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This chapter explores how scholars have conceptualized the relationship between Latin American populism and democracy. It analyzes different approaches to populism such as modernization and dependency theory, and current approaches that focus on discourse analysis and/or political strategies. The chapter focuses on the current wave of radical populism to explore the continuities and differences between “classical” populism of leaders such as Juan Perón, the “neopopulism” of Alberto Fujimori, and the radical populism of Hugo Chávez, Evo Morales, and Rafael Correa.

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This chapter deals with the progressive political mobilisation of peasantry in Poland, its institutionalisation, mainly in inter-war period, and its political appropriation by the Communist regime after 1945, when State socialism needed to ground itself in Polish national history and political traditions. These various mobilisations could be labelled as ‘populist’ because of their peasantist components and ideological trends, but the chapter considers them rather as a political form of representation, which political uses by actors fluctuate according historical contexts. The first part analyses the emergence of peasant movement and the success of peasant political parties in pre-1939 Poland. The second part shows how formers activists of these parties tried to produce themselves as the only historical heirs of the peasant movement, in opposition to the new, Leninist, peasant party of the Communist Poland. In the third and last part, the chapter analyses how the Communist official peasant party, the ZSL, invented new political traditions, mainly by historicising strategies, in the aim to encapsulate the peasant form of representation in its identity.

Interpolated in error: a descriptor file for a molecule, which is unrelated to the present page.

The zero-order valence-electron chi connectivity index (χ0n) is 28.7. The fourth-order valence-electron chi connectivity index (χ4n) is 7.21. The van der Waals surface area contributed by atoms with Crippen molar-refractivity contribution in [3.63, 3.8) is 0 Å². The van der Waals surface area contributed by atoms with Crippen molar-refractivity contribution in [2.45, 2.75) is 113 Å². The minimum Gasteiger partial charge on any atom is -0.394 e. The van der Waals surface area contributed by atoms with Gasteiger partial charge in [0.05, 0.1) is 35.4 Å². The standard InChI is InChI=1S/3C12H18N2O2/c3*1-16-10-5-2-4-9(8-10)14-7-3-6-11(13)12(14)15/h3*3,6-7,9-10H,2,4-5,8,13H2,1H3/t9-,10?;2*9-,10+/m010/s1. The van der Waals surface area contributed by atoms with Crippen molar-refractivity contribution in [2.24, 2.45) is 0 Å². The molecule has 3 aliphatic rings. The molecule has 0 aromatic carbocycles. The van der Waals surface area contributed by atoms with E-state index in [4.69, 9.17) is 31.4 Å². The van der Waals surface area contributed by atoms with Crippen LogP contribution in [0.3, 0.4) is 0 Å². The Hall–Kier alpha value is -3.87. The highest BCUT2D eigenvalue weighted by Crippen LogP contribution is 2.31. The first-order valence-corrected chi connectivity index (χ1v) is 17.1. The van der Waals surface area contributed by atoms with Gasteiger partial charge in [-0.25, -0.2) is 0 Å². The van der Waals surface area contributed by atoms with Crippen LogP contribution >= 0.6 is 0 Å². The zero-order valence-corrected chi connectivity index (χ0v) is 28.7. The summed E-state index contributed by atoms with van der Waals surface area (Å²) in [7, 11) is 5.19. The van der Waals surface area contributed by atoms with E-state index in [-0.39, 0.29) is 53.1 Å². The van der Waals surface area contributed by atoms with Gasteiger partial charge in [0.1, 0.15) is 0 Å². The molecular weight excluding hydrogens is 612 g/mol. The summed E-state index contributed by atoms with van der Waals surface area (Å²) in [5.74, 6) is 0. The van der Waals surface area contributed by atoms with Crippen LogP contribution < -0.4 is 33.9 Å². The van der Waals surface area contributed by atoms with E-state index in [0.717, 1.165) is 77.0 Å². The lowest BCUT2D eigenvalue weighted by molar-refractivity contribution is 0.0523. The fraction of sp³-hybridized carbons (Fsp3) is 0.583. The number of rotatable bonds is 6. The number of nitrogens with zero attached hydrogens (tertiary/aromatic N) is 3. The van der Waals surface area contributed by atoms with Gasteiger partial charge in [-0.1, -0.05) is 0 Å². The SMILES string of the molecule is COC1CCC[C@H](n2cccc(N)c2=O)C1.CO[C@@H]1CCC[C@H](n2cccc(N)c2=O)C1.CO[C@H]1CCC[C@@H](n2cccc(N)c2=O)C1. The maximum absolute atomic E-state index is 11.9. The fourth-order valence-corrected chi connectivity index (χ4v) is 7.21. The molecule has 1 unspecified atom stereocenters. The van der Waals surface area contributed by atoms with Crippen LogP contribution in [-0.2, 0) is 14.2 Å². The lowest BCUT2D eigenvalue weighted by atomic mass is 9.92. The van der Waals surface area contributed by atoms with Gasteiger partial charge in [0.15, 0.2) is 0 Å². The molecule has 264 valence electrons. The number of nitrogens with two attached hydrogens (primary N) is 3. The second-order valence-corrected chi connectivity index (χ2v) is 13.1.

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Abstract

Iran neither produces the technology nor possesses the financial or the political capabilities that drive globalization. Yet in an interdependent world, with a political posture that is defiant of the hegemonic powers that are to a large extent in the driver seat of the bus of globalization, it has managed to survive. The political resiliency of the Islamic Republic since its inception in 1979 in face of formidable external threats, internal obstacles, and the challenges of a rapidly changing world in which it remains on the periphery, is a vexing question indeed. The regime has used the rhetoric and ideology of populism to remain defiant and shore up its “problematic” legitimacy.